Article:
Northwest Military Blogs: McChord Flightline Chatter

March 11, 2016 at 9:04am

Rainier Wing moves mountains in Spain

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When teams are assembled in order to accomplish a project or goal, their success can be measured by the chemistry within.

In the Air Force, it's no different. Airmen across the globe collectively achieve its mission by sustaining an integrative, flexible, rapidly mobile force.

Reservists with the 446th Airlift Wing's maintenance and aircraft maintenance squadrons, out of Joint Base Lewis-McChord, demonstrated this ability providing maintenance support for the 725th Air Mobility Squadron here Feb. 14-28.

In order to meet annual training requirements, the Rainier Wing's citizen airmen assisted the 725th AMS airmen in their distinctive role of performing en-route maintenance operations for aircraft, which travel to forward operating locations.

Upon their arrival, the reserve maintainers tore off their warmups, and geared up for the game.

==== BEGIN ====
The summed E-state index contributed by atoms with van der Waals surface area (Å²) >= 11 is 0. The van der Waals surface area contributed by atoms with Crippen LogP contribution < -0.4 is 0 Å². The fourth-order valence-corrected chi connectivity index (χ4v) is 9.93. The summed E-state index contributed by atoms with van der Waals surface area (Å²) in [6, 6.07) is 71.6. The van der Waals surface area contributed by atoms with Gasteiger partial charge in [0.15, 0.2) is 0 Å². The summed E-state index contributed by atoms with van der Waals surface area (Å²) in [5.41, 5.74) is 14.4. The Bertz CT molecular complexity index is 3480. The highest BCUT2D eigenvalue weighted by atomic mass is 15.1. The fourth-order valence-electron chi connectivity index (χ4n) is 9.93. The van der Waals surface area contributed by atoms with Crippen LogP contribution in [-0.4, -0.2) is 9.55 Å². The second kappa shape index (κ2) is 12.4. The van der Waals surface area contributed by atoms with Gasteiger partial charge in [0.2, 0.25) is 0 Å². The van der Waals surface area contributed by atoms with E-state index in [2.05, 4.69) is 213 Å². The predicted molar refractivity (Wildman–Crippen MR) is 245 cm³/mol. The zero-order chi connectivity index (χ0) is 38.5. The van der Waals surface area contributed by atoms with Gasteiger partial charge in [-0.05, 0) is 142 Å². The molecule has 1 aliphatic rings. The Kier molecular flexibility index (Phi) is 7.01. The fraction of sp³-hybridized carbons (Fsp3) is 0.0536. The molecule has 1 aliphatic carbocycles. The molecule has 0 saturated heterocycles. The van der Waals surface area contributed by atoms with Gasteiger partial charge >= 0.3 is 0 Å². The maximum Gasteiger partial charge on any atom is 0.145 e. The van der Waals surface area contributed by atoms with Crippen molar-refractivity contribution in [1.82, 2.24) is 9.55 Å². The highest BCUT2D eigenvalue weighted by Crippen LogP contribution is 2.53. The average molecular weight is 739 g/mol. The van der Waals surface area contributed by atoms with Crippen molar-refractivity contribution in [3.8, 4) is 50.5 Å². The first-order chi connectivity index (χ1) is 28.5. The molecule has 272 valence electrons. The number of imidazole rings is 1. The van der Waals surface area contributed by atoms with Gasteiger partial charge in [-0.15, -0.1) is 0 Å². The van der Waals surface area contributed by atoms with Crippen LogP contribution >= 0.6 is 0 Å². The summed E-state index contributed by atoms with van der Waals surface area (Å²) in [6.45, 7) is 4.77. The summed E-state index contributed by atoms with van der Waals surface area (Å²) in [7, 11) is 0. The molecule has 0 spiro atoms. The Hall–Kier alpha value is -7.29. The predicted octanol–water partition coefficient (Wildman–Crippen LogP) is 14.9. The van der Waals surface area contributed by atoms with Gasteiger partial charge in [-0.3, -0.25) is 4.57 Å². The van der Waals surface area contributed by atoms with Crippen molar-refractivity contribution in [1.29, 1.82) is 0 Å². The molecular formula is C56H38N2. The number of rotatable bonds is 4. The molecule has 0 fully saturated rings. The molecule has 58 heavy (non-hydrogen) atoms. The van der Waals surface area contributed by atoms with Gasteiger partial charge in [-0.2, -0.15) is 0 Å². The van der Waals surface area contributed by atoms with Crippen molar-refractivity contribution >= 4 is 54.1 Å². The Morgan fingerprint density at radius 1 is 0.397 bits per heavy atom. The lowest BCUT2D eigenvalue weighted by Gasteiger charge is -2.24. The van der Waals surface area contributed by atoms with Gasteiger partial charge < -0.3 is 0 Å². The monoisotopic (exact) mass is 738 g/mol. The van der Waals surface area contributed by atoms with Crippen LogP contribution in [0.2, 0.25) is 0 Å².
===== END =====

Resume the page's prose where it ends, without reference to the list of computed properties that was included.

"We're providing real global support functioning away from home station," said Senior Master Sgt. Joe Warren, 446th Aircraft Maintenance Squadron team. "This allows us to showcase our skills in a deployed environment, share what we know outside of McChord, and learn from our host (unit). It also gives us the ability to focus on production."

Reserve maintainers don't always get the option to train on the flightline during drill weekends. Some may have to fulfill their commitments at a base field training detachment (where aircraft maintenance students learn about a specific airframe in a university-type of environment), or on a computer. Annual tours, including this give Reserve airmen the chance to apply their skills.

"We get here and do our job, instead of training to do our job," said Tech Sgt. Lebaron Smith, 446th AMXS Instrument Flight Control Systems technician. "We get more experience and get people trained to do things by the book, fast and safe. When the time comes down to it and we need to be (mobilized), we need those skills."

Real-world environments also allow airmen to learn from each other. This is especially the case in maintenance and aircraft maintenance, because of the background variances between the Reserve and regular Air Force units. The 446th AMXS mission is exclusive to the C-17 Globemaster III airframe. However, performing at the en-route base demands general knowledge of multiple aircraft.

"They're a huge help," said Senior Master Sgt. Cameron Leslie, 725th Aircraft Maintenance Unit production superintendent. 

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